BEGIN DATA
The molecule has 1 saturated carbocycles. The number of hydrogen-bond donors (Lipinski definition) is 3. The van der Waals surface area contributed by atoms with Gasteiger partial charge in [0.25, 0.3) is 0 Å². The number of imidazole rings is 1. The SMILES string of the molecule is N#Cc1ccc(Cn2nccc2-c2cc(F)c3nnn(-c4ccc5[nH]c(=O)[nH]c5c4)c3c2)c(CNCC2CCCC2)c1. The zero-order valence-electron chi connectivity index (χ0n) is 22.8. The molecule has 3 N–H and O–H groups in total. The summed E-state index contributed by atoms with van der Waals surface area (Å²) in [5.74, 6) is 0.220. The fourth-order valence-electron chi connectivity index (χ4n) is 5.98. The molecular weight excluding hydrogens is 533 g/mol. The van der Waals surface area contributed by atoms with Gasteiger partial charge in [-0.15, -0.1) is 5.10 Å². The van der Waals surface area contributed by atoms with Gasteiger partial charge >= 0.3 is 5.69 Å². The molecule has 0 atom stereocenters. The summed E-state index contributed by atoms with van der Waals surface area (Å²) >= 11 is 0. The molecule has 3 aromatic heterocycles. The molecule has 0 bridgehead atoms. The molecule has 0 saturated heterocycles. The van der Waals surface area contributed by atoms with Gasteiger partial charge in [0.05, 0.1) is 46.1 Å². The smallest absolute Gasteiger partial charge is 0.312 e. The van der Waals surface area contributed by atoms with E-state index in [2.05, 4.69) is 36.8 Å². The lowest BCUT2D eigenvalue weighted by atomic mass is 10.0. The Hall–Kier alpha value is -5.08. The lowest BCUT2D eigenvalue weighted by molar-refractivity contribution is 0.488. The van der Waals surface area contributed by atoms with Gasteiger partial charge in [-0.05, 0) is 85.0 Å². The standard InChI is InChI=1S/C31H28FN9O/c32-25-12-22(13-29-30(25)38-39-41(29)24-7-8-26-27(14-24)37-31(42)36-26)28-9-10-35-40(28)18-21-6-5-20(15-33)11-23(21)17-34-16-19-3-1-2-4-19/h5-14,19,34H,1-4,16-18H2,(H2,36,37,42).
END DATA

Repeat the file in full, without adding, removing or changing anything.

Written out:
The molecule has 1 saturated carbocycles. The number of hydrogen-bond donors (Lipinski definition) is 3. The van der Waals surface area contributed by atoms with Gasteiger partial charge in [0.25, 0.3) is 0 Å². The number of imidazole rings is 1. The SMILES string of the molecule is N#Cc1ccc(Cn2nccc2-c2cc(F)c3nnn(-c4ccc5[nH]c(=O)[nH]c5c4)c3c2)c(CNCC2CCCC2)c1. The zero-order valence-electron chi connectivity index (χ0n) is 22.8. The molecule has 3 N–H and O–H groups in total. The summed E-state index contributed by atoms with van der Waals surface area (Å²) in [5.74, 6) is 0.220. The fourth-order valence-electron chi connectivity index (χ4n) is 5.98. The molecular weight excluding hydrogens is 533 g/mol. The van der Waals surface area contributed by atoms with Gasteiger partial charge in [-0.15, -0.1) is 5.10 Å². The van der Waals surface area contributed by atoms with Gasteiger partial charge >= 0.3 is 5.69 Å². The molecule has 0 atom stereocenters. The summed E-state index contributed by atoms with van der Waals surface area (Å²) >= 11 is 0. The molecule has 3 aromatic heterocycles. The molecule has 0 bridgehead atoms. The molecule has 0 saturated heterocycles. The van der Waals surface area contributed by atoms with Gasteiger partial charge in [0.05, 0.1) is 46.1 Å². The smallest absolute Gasteiger partial charge is 0.312 e. The van der Waals surface area contributed by atoms with E-state index in [2.05, 4.69) is 36.8 Å². The lowest BCUT2D eigenvalue weighted by atomic mass is 10.0. The Hall–Kier alpha value is -5.08. The lowest BCUT2D eigenvalue weighted by molar-refractivity contribution is 0.488. The van der Waals surface area contributed by atoms with Gasteiger partial charge in [-0.05, 0) is 85.0 Å². The standard InChI is InChI=1S/C31H28FN9O/c32-25-12-22(13-29-30(25)38-39-41(29)24-7-8-26-27(14-24)37-31(42)36-26)28-9-10-35-40(28)18-21-6-5-20(15-33)11-23(21)17-34-16-19-3-1-2-4-19/h5-14,19,34H,1-4,16-18H2,(H2,36,37,42).